Selection Of Number Of Cable Cores With Emphasis On Sizing Parameters

Selection Of Number Of Cable Cores With Emphasis On Sizing Parameters (photo by

Dependance On Installation Site

The selection of number of cable cores basically depends on the type of system where it is going to be installed.

Generally we have two types of systems:

  1. A perfectly balanced system and
  2. A system with some degree of unbalance (or Unbalanced System).

Generally cable sizing includes below parameters:

  1. Cable installation conditions and the load it will carry
  2. Continuous current rating of the cable
  3. Voltage drop and short circuit considerations
  4. Earth fault loop impedance

Here, I am going to describe that how the number of cores can be selected.

3-Core Cables

These cables are used generally for a perfect balanced 3-phase system. When the currents on the 3-live wires of a 3-phase system are equal and at an exact 120° phase angle, then the system is said to be balanced. The 3-phase loads are identical in all respects with no need of a neutral conductor.

An important example of 3-phase load is electric motor and that is why, they are fed through 3-Core cables in most cases.

3.5-Core Cables

A 3-phase system may have a neutral wire. This wire allows the 3-phase system to be used at higher voltages while it will still support lower voltage single phase loads.

It is not likely in such cases that the loads will be identical, so the neutral will carry the out-of-balance current of the system. The greater the degree of imbalance, the larger the neutral current.

3-5-core cable construction

3-5-core cable construction (figure by

When there is some degree of unbalance and the amount of fault current is very small, then 3.5 core cables are used. In these types of cables, a neutral of reduced cross section as compared to the 3-main conductors is used, which is used to carry the small amount of unbalanced currents.

4-Core Cables

When there is severe out-of-balance conditions, the amount of fault current will raise to a very high level. Generally in the case of linear loads, the neutral only carries the current due to imbalance between the phases.

4-core PVC insulated and sheathed copper conductor power cable

4-core PVC insulated and sheathed copper conductor power cable

The non-linear loads such as switch-mode power supplies, computers, office equipment, lamp ballasts and transformers on low loads produce third order harmonic currents (Definition of Harmonics and Their Origin) which are in the phase of all the supply phases.

These currents do not cancel at the star point of a three-phase system as do normal frequency currents, but add up, so that the neutral carries very heavy third harmonic currents.

That is why the neutral of the cable feeding the equipment are not reduced and made with cross sectional area same as that of the main conductor to carry this high amount of current.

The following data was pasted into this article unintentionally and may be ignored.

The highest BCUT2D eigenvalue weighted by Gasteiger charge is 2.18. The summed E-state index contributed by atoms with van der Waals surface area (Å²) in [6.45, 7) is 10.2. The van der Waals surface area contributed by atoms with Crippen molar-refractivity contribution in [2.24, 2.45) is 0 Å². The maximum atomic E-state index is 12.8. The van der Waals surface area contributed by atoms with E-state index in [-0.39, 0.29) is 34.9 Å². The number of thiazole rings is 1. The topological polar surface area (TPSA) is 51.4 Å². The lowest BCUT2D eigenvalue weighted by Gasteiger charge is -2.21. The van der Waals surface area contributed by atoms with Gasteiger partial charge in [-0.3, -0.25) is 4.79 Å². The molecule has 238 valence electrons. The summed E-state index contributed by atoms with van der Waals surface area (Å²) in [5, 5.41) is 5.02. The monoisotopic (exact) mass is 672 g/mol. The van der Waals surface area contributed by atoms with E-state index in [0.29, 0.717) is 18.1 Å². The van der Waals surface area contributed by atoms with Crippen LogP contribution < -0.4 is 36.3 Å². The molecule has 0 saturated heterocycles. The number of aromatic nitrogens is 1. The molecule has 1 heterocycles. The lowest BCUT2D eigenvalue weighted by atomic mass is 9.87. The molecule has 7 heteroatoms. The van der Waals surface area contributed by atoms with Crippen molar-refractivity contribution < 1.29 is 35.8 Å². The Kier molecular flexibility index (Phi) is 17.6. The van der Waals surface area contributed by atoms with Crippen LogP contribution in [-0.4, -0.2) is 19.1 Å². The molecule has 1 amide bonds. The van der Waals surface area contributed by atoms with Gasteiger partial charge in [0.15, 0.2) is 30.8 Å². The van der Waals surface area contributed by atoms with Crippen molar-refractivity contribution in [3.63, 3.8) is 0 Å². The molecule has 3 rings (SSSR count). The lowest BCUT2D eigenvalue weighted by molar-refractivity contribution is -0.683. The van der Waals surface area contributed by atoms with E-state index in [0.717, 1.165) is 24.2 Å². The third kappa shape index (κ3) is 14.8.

5 and 6-Core Cables

Some conditions may arrive when the amount of fault (neutral) current becomes very large than the phase currents. When the load concerned to this type of situation is fed through a multi-core cable, it is necessary to use a 5-Core or 6-Core Cable.

4-core PVC insulated and sheathed copper conductor power cable

5-core PVC insulated and sheathed copper conductor power cable

In this condition, two (or three) conductors can be used in parallel formation to carry the high amount of generated unbalanced currents.

About Author //


Chirag Singhal

Chirag Singhal - Completed my B.Tech in Electrical & Electronics Engineering from UPTU (Lucknow). A competent engineer with 2 Years of experience in designing electrical systems’ components to required specifications focusing on economy, safety, reliability, quality and sustainability. Strong ability to work and communicate effectively with multidisciplinary team comprised of engineering, technical, field and business support units.


  1. Anshuman Basu
    Jan 21, 2015

    In your post you have talked about “cable installation conditions” being one of the factors that determines the type of cable to be installed. Could you expand on this. What are the conditions.

  2. amitnag
    Nov 14, 2013


    • Chirag Singhal
      Nov 14, 2013

      Hey Amit,

      As far as your query is concerned, I would like to clear the fact that generally control cables require very little power& they are generally used to carry intermittent control signals. In this way, they are very much different from the power cables as the later are used to carry very high amount of currents during their operation. Hence, current loading factor is not the deciding criteria for the control cables.

      Control cables are generally subjected to rather severe environmental conditions such as High ambient temperature conditions (like boilers, steam lines etc.), exposures to oils, alkalies, solvents and other chemical hazardous areas (like petroleum, steel, pulp, paper & cement plants). Moreover the voltage level of control circuits ranges anywhere between milivolts up to several hundred volts.

      Hence, the primary criteria that is applied for the selection of control cables are the voltage levels & environmental conditions. These conditions are very much important to scrutinize as the electrical considerations.

  3. thenewton
    Nov 07, 2013

    Nice, good article, with useful information.

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